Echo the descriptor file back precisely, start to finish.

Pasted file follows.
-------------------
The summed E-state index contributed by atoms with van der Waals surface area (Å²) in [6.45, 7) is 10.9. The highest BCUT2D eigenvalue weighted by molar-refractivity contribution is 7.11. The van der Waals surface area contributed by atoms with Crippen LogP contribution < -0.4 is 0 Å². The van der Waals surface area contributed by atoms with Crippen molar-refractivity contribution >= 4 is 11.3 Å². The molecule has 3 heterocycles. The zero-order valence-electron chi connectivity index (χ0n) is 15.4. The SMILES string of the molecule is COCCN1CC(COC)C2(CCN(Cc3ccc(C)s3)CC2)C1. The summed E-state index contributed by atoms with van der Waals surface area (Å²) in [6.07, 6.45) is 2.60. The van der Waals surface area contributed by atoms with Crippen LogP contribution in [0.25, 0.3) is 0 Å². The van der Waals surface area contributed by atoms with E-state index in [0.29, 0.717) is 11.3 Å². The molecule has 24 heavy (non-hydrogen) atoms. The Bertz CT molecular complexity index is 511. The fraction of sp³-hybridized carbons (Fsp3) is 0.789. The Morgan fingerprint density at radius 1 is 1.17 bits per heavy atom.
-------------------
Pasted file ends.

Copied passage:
The summed E-state index contributed by atoms with van der Waals surface area (Å²) in [6.45, 7) is 10.9. The highest BCUT2D eigenvalue weighted by molar-refractivity contribution is 7.11. The van der Waals surface area contributed by atoms with Crippen LogP contribution < -0.4 is 0 Å². The van der Waals surface area contributed by atoms with Crippen molar-refractivity contribution >= 4 is 11.3 Å². The molecule has 3 heterocycles. The zero-order valence-electron chi connectivity index (χ0n) is 15.4. The SMILES string of the molecule is COCCN1CC(COC)C2(CCN(Cc3ccc(C)s3)CC2)C1. The summed E-state index contributed by atoms with van der Waals surface area (Å²) in [6.07, 6.45) is 2.60. The van der Waals surface area contributed by atoms with Crippen LogP contribution in [0.25, 0.3) is 0 Å². The van der Waals surface area contributed by atoms with E-state index in [0.29, 0.717) is 11.3 Å². The molecule has 24 heavy (non-hydrogen) atoms. The Bertz CT molecular complexity index is 511. The fraction of sp³-hybridized carbons (Fsp3) is 0.789. The Morgan fingerprint density at radius 1 is 1.17 bits per heavy atom.